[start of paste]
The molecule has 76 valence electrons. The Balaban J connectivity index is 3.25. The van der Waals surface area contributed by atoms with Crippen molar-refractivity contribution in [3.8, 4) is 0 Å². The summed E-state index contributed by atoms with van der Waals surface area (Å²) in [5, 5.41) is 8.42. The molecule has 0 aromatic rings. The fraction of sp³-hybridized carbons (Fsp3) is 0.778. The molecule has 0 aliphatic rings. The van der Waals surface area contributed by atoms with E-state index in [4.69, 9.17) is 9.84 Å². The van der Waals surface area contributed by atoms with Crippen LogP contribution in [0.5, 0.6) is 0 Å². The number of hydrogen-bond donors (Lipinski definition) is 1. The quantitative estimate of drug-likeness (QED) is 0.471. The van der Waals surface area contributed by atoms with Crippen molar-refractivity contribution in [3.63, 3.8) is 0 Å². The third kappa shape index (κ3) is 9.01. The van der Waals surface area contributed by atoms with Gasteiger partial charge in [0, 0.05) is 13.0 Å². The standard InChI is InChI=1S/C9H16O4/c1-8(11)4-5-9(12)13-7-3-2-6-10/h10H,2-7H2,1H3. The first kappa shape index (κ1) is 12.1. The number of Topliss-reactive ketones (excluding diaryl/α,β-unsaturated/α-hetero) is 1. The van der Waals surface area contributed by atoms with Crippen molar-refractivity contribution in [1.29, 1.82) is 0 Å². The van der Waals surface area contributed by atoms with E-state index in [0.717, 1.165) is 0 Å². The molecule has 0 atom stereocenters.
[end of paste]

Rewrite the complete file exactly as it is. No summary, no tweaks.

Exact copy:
The molecule has 76 valence electrons. The Balaban J connectivity index is 3.25. The van der Waals surface area contributed by atoms with Crippen molar-refractivity contribution in [3.8, 4) is 0 Å². The summed E-state index contributed by atoms with van der Waals surface area (Å²) in [5, 5.41) is 8.42. The molecule has 0 aromatic rings. The fraction of sp³-hybridized carbons (Fsp3) is 0.778. The molecule has 0 aliphatic rings. The van der Waals surface area contributed by atoms with E-state index in [4.69, 9.17) is 9.84 Å². The van der Waals surface area contributed by atoms with Crippen LogP contribution in [0.5, 0.6) is 0 Å². The number of hydrogen-bond donors (Lipinski definition) is 1. The quantitative estimate of drug-likeness (QED) is 0.471. The van der Waals surface area contributed by atoms with Crippen molar-refractivity contribution in [3.63, 3.8) is 0 Å². The third kappa shape index (κ3) is 9.01. The van der Waals surface area contributed by atoms with Gasteiger partial charge in [0, 0.05) is 13.0 Å². The standard InChI is InChI=1S/C9H16O4/c1-8(11)4-5-9(12)13-7-3-2-6-10/h10H,2-7H2,1H3. The first kappa shape index (κ1) is 12.1. The number of Topliss-reactive ketones (excluding diaryl/α,β-unsaturated/α-hetero) is 1. The van der Waals surface area contributed by atoms with Crippen molar-refractivity contribution in [1.29, 1.82) is 0 Å². The van der Waals surface area contributed by atoms with E-state index in [0.717, 1.165) is 0 Å². The molecule has 0 atom stereocenters.